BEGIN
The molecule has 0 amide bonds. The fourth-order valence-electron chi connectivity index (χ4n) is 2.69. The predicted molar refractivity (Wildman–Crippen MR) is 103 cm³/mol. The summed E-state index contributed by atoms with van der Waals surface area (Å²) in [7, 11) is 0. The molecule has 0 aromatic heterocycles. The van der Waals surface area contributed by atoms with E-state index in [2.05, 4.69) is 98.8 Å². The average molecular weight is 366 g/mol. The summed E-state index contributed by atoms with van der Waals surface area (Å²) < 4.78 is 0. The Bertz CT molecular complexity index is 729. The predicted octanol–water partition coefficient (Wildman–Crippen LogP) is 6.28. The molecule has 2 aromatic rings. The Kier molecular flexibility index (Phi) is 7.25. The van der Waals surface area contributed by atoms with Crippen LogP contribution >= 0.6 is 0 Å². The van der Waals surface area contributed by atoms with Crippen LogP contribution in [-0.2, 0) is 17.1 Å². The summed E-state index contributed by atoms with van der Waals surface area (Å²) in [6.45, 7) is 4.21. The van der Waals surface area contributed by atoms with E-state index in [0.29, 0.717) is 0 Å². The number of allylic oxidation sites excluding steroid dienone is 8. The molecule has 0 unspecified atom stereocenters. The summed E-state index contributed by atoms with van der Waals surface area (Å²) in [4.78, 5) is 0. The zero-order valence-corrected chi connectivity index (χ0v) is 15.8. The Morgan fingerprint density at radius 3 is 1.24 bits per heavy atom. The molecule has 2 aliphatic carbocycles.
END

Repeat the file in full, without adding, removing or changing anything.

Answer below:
The molecule has 0 amide bonds. The fourth-order valence-electron chi connectivity index (χ4n) is 2.69. The predicted molar refractivity (Wildman–Crippen MR) is 103 cm³/mol. The summed E-state index contributed by atoms with van der Waals surface area (Å²) in [7, 11) is 0. The molecule has 0 aromatic heterocycles. The van der Waals surface area contributed by atoms with E-state index in [2.05, 4.69) is 98.8 Å². The average molecular weight is 366 g/mol. The summed E-state index contributed by atoms with van der Waals surface area (Å²) < 4.78 is 0. The Bertz CT molecular complexity index is 729. The predicted octanol–water partition coefficient (Wildman–Crippen LogP) is 6.28. The molecule has 2 aromatic rings. The Kier molecular flexibility index (Phi) is 7.25. The van der Waals surface area contributed by atoms with Crippen LogP contribution >= 0.6 is 0 Å². The van der Waals surface area contributed by atoms with Crippen LogP contribution in [-0.2, 0) is 17.1 Å². The summed E-state index contributed by atoms with van der Waals surface area (Å²) in [6.45, 7) is 4.21. The van der Waals surface area contributed by atoms with E-state index in [0.29, 0.717) is 0 Å². The number of allylic oxidation sites excluding steroid dienone is 8. The molecule has 0 unspecified atom stereocenters. The summed E-state index contributed by atoms with van der Waals surface area (Å²) in [4.78, 5) is 0. The zero-order valence-corrected chi connectivity index (χ0v) is 15.8. The Morgan fingerprint density at radius 3 is 1.24 bits per heavy atom. The molecule has 2 aliphatic carbocycles.